When judging closed, open and jungle primaries, Americans favor “open” most of all – but Republicans are opposed to crossover voting
Senator Charles Schumer published an op-ed in the New York Times this week, calling for an end to “partisan primaries” and the introduction of a non-partisan “top-two” primary system nationwide. A top-two system would allow two candidates from the same party to run against each other in the November general election. It’s also known as a “jungle primary” or a “blanket primary”, and a variety of the system was recently introduced in California.
Schumer argues that partisan primaries, which pit Democrats and Republicans against members of their own party for a single spot on the ballot, are partly responsible for the polarization of Congress because of the power it gives to voters from the “extremes” of either party. Reactions to the op-ed have been mixed, with some analysts commending the New York Democrat for drawing attention to problems in the primary system – but arguing the top-two system he recommends is not the best way to fix them.
A YouGov poll conducted at the end of June suggests Americans like the idea of a primary where a voter gets to choose which party’s primary to take part in on voting day, but are less enthused about a top-two jungle primary system, which would get rid of partisan primaries altogether. The closed primary, which only allow declared members of a party to participate in that party’s primary, are only marginally more popular than the jungle primary.
Following a short description of each primary type, 51% have a favorable opinion of the open primary and only 19% have an unfavourable opinion, compared to 40-28% for a closed primary and 35-26% for a jungle primary.
Many voters don’t know how they feel about these systems – perhaps understandably given that only around four in ten respondents say they have ever participated in a closed or open primary and only one in six have participated in a jungle primary.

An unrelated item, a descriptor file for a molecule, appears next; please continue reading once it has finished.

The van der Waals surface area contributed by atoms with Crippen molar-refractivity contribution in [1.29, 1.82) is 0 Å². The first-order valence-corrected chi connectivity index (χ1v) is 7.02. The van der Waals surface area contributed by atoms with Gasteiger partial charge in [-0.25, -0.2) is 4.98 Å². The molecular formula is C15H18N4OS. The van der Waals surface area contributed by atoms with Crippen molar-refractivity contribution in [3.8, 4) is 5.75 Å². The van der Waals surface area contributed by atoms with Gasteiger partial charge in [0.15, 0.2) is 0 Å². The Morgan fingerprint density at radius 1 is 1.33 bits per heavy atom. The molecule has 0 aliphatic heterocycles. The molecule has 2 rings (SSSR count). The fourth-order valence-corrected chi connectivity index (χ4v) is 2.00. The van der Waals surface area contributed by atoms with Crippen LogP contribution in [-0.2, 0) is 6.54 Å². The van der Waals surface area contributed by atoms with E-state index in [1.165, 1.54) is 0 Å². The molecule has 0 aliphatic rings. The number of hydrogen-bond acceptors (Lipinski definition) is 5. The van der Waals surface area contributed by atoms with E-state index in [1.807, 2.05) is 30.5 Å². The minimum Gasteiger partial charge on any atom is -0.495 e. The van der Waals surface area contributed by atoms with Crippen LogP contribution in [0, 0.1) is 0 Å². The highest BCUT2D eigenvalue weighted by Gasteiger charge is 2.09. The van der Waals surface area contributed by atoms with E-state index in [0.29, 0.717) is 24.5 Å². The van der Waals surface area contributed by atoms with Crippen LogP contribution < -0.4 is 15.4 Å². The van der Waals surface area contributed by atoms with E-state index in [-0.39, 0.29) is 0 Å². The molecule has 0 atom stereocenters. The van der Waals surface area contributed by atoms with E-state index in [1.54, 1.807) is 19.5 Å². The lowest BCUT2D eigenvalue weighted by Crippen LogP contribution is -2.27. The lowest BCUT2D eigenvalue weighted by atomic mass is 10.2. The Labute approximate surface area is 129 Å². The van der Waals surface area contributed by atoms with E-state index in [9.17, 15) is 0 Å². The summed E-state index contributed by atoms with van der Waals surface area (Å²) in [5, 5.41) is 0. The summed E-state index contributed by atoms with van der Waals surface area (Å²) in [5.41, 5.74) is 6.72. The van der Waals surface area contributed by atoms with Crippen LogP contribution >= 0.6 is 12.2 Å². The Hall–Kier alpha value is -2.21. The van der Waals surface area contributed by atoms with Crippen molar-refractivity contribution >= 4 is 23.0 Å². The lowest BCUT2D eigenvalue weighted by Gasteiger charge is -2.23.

Mixing it up
While most Republicans have favorable views of open primaries, they are especially likely to say voters should not be allowed to vote in primaries for parties they are not affiliated with – something known as crossover voting – when asked specifically about it. Democrats want crossover voting allowed.
It doesn’t appear to matter to partisan voters who is crossing over. By 49-30% self-identified Democrats say non-Democrats should be allowed to vote in a Democratic primary, and by 50-28% they say non-Republicans should be allowed to vote in a Republican primary. Republicans, on the other hand, tend to say non-Republicans should not be allowed to vote in Republican primaries (by 46-36%) – and neither should non-Democrats be allowed to vote in Democratic primaries (by 43-36%).
Independents, unsurprsingly, tend to think primaries should be open to voters not affiated with the party in question. Overall, Americans take the same position.
In June, Senator Thad Cochran’s surprise victory in the Mississippi Republican Senate primary run-off against Chris McDaniel brought attention to the impact crossover voting can have. Cochran’s victory has been credited to his campaign’s successful efforts in getting black Democrats to turn out in the primary and vote for him over his challenger, whom the senator portrayed as a radical.
Toplines of the poll results can be found here
A full demographic breakdown can be found here